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Kgebetli Moele

@ Sunday Times Books LIVE

The Many Curses of Teko Modise.

There is an emotional involvement to reading, be it a newspaper or a book, as there is a release. A reading release: that moment when the reader feels sad that it had come to an end and satisfied then you feel that you need to go for a second round. This is the magic of great reads; the connection, that involves feelings, emotions and thoughts from the reader as the reader peer between the two covers.

Not so with The Curses of Teko Modise, it is a stale read written more like a Life Esidimeni report for the purpose of reporting what had happened but this here is a life story of a high calibre South African soccer player who wears the magical jersey number 10. Who – as exhibited by this report – rose from sheer Soweto township hopelessness to be considered amongst the greatest South African soccer legends while still on the field.

There is nowhere in the book that the reader connects with and lives Teko Modise’s life experiences, to cry, be sad or laugh with him. Yes, he is cursed. Curse in this sense will be to have lived his first fourteen years of his life with his father without his mother, until he chased him out into the streets. He has two older siblings that are not his father’s children. His maternal family didn’t want him, then he assumed a surname that is not his own. All this curses are very common across all black communities today and most of us we live them without noticing that we are living a cursed lives. Considering it, his name Teko, is a curse name, a practical translation, the name will be Trial, Trial Modise.

This book is not about curses but it is about a dream. It is about the attainment of one’s natural abilities – talent – to present this talent to the world stage and make good use of it then have it pay the bills. There is no GPS that one’s talent can use to find its way to the world’s stage and there are many more talented individuals who never had or have a chance to present themselves on the world stage. As the five hundred that Teko Modise went to soccer trials with never had a chance, he later played professional soccer with only two.

Yes, at the end, we know more about Teko Modise and his life’s trials from this report but this was worse than reading a history school text book. It seems that it was rushed for publication without any considerations. The author makes a point that Teko and his father – a Kaizer Chiefs fan – talked about nothing but soccer and soccer was their connection, and they went to stadiums to watch soccer games but at fourteen Teko did not even know who Doctor Khumalo was. What part of soccer were they talking about?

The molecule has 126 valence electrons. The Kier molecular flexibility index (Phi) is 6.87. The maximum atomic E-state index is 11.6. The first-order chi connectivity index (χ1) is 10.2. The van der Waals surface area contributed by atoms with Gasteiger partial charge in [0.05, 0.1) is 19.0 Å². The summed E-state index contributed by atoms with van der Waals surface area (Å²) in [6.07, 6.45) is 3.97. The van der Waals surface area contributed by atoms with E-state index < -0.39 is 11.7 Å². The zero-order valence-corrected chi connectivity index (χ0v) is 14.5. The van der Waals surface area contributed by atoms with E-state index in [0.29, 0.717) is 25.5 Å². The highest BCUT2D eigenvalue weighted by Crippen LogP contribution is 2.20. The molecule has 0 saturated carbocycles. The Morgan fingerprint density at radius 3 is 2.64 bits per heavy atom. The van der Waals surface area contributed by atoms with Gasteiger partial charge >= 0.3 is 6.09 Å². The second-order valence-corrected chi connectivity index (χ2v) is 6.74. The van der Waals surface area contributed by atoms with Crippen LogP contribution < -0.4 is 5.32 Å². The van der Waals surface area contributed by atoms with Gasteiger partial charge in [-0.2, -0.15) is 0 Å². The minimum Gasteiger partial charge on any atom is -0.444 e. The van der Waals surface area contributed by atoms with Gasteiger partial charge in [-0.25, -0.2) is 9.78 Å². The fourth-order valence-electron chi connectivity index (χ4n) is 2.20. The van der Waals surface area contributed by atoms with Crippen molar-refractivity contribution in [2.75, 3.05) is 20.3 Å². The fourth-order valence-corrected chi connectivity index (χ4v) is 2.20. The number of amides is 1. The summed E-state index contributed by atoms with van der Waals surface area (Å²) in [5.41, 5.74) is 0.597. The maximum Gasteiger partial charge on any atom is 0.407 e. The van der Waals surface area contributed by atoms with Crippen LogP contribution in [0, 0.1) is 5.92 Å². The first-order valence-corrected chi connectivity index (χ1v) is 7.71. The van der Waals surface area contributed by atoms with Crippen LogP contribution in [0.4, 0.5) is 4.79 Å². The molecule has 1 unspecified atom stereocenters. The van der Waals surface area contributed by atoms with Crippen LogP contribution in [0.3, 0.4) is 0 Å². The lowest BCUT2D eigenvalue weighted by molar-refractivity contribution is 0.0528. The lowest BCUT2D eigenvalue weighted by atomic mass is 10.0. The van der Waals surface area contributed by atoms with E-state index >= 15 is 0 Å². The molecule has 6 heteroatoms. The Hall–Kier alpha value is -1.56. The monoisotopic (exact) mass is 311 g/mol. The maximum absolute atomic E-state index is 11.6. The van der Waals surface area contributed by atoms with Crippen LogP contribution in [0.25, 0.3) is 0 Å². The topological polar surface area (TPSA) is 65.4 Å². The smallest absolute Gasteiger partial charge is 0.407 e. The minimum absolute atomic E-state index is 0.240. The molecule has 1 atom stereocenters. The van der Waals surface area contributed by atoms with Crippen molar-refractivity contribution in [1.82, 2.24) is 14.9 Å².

The three worse scenes of all are: first; when Teko achieved his dreams, the first professional game, that confirmation of the attainment of his dream and the secondary conformation his first income. Secondly, he fell in love with Linky, a first love that lasted for seven years. It is treated with only three paragraphs mostly a warning to Linky about the impending fame and all that it comes with. Thirdly; it is understandable to overlook a won VW Polo as one’s first car but when one buys an Aston Martin, it is manifestation, a realisation of one’s life to life as there are many talents in this world and it is only a few that can manifest to afford a DB9. All these three scenes are the highlights of Teko Modise’s life but they are mentioned as secondary thoughts, played down and uninvolving.

Teko’s real curse in here is the undeniable – officially none existing – deniable witchcraft. It was brave of Teko to include these parts in the book and for that the spirits that were with him as he was talking to Mellissa and the spirits that came alive in that ‘secret room’ are not happy and for that I don’t think that his life is safe or that he even sleeps. Why did those wealthy men have to bow to talk to the king? Why did they have to crawl to approach him? Teko will have to be like those men, he will have to bow and crawl in front of the king and that statement the king made to Teko of not sacrificing human beings, there is a question mark to it. Because until this point in his life all the curses that he knew were not of his own making but for him to enter that ‘secret room’ and then take home that ‘whiter-than-white rabbit,’ he willingly cursed himself and there is no way that he can get himself out of that covenant.

Teko Modise is a high calibre sportsperson deserving of the number 10 jersey that he evidently worked and fought hard to achieve, he knew that without it his life was a wholesome curse. The Curse of Teko Modise deserves no accolades as a biography of a great man, it is hurried and hurrying to nowhere. Closing the last page, you feel that you have missed the tale somewhere and you only have mounting questions to this presented life. There is no release as there are no pictures to corroborate this journey of this larger than Soweto life.

 

 

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